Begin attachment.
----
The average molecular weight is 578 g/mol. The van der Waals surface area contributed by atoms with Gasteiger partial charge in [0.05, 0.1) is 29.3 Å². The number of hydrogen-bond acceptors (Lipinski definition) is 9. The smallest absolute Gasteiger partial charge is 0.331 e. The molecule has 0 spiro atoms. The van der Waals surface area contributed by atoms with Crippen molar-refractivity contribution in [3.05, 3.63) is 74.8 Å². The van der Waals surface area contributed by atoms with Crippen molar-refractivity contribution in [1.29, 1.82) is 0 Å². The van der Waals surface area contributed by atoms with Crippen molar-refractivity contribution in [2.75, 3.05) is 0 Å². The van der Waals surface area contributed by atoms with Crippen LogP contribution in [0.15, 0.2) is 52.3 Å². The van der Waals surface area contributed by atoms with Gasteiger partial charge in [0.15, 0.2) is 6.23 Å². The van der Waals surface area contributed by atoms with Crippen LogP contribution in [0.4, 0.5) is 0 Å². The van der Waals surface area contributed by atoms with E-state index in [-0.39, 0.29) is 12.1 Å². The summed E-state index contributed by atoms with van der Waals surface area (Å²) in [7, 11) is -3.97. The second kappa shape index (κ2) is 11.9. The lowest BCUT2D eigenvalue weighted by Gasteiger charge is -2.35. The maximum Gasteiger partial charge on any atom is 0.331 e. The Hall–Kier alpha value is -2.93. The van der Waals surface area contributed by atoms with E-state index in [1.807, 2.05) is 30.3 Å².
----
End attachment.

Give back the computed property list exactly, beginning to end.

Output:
The average molecular weight is 578 g/mol. The van der Waals surface area contributed by atoms with Gasteiger partial charge in [0.05, 0.1) is 29.3 Å². The number of hydrogen-bond acceptors (Lipinski definition) is 9. The smallest absolute Gasteiger partial charge is 0.331 e. The molecule has 0 spiro atoms. The van der Waals surface area contributed by atoms with Crippen molar-refractivity contribution in [3.05, 3.63) is 74.8 Å². The van der Waals surface area contributed by atoms with Crippen molar-refractivity contribution in [1.29, 1.82) is 0 Å². The van der Waals surface area contributed by atoms with Crippen molar-refractivity contribution in [2.75, 3.05) is 0 Å². The van der Waals surface area contributed by atoms with Crippen LogP contribution in [0.15, 0.2) is 52.3 Å². The van der Waals surface area contributed by atoms with Gasteiger partial charge in [0.15, 0.2) is 6.23 Å². The van der Waals surface area contributed by atoms with Crippen LogP contribution in [0.4, 0.5) is 0 Å². The van der Waals surface area contributed by atoms with E-state index in [-0.39, 0.29) is 12.1 Å². The summed E-state index contributed by atoms with van der Waals surface area (Å²) in [7, 11) is -3.97. The second kappa shape index (κ2) is 11.9. The lowest BCUT2D eigenvalue weighted by Gasteiger charge is -2.35. The maximum Gasteiger partial charge on any atom is 0.331 e. The Hall–Kier alpha value is -2.93. The van der Waals surface area contributed by atoms with E-state index in [1.807, 2.05) is 30.3 Å².